Divine Foreknowledge by James K. Beilby
Four Views

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Synopsis

The question of the nature of God's foreknowledge and how that relates to human freedom has been pondered and debated by Christian theologians at least since the time of Augustine. And the issue will not go away.

More recently, the terms of the debate have shifted, and the issue has taken on new urgency with the theological proposal known as the openness of God. This view maintains that God's knowledge, while perfect, is limited regarding the future inasmuch as the future is "open" and not settled. Divine Foreknowledge: Four Views provides a venue for well-known proponents of four distinct views of divine foreknowledge to present their cases:

Gregory A. Boyd of Bethel College presents the open-theism view, David Hunt of Whittier College weighs in on the simple-foreknowledge view, William Lane Craig of Talbot School of Theology takes the middle-knowledge view, and Paul Helm of Regent College, Vancouver, presents the Augustinian-Calvinist view.

All four respond to each of the other essayists, noting points of agreement and disagreement. Editors James K. Beilby and Paul R. Eddy introduce the contemporary debate and also offer a conclusion that helps you evaluate the relative strengths and weaknesses of each view. The result is a unique opportunity to grapple with the issues and arguments and frame your own understanding of this important debate.
 

About James K. Beilby

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James K. Beilby (Ph.D., Marquette University) is professor of systematic and philosophical theology at Bethel University in St. Paul, Minnesota. His books include Why Bother With Truth? (with David Clark), Divine Foreknowledge: Four Views and The Meaning of the Atonement: Four Views (both with Paul Eddy), Naturalism Defeated?, For Faith and Clarity and Epistemology as Theology. His articles and essays have appeared in such publications as Faith and Philosophy, Philosophia Christi, Religious Studies, International Journal for Philosophy of Religion, American Journal of Theology and Philosophy, Sophia and Journal of the Evangelical Theological Society. Paul R. Eddy (Ph.D., Marquette University) is Professor of Theology at Bethel University in St. Paul, Minnesota. His books include John Hick's Pluralist Philosophy of World Religions (Ashgate), Across the Spectrum: Understanding Issues in Evangelical Theology (with G. A. Boyd, Baker) and Divine Foreknowledge: Four Views (with James Beilby IVP). Gregory A. Boyd (Ph.D., Princeton Theological Seminary) is a pastor at Woodland Hills Church in St. Paul, Minnesota. Previously, he was a professor of theology at Bethel University, also in St. Paul. His books include Recovering the Real Jesus in an Age of Revisionist Replies, Letters from a Skeptic, God of the Possible, Repenting of Religion, Seeing is Believing, Escaping the Matrix, The Jesus Legend, Myth of a Christian Nation, Is God to Blame, God at War and Satan and the Problem of Evil. Hunt teaches at Whittier College. William Lane Craig (Ph.D., philosophy, University of Birmingham; D.Theol., systematic theology, University of Munich) is Research Professor of Philosophy at Talbot School of Theology, Biola University, in La Mirada, California. He is also president of the Evangelical Philosophical Society. He has published articles in philosophical and theological journals such as The Journal of Philosophy, American Philosophical Quarterly, Philosophical Studies, Philosophy, British Journal for the Philosophy of Science, Modern Theology and Religious Studies. He has written or cowritten more than twenty books, including The Kalam Cosmological Argument; Divine Foreknowledge and Human Freedom; Theism, Atheism and Big Bang Cosmology and God, Time and Eternity. Paul Helm is a teaching fellow in theology and philosophy at Regent College in Vancouver, British Columbia. From 1993 to 2000 he taught as professor of the history and philosophy of religion at King's College, University of London. He has published numerous books and articles, including Eternal God: A Study of God Without Time (Oxford University Press, 1988), Belief Politics (Cambridge University Press, 1994) and Faith and Understanding (Eerdmans, 1997).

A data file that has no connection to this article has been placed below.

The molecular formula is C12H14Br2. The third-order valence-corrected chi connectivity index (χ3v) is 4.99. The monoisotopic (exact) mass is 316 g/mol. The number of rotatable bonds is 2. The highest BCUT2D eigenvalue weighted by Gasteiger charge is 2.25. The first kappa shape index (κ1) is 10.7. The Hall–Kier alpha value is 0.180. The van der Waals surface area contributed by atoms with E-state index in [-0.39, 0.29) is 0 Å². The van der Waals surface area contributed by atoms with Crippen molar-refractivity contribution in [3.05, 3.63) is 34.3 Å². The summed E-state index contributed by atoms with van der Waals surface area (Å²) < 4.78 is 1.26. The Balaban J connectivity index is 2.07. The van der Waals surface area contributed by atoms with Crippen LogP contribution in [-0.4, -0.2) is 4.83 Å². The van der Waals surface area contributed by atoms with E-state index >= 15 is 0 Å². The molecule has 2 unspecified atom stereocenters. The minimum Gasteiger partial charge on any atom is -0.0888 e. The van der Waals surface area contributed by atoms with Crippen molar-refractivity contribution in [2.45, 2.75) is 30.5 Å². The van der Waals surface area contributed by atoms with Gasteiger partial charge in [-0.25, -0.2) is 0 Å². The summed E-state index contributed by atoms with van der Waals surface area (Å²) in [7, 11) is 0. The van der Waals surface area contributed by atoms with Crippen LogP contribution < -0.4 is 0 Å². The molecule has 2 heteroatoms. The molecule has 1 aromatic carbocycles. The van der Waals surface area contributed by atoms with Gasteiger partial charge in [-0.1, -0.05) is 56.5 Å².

Published October 31, 2001 by IVP Academic. 221 pages
Genres: Religion & Spirituality, Education & Reference. Non-fiction

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The recent evangelical debate about divine foreknowledge has been compared to the inerrancy debate of the 1970s because of its heatedness;

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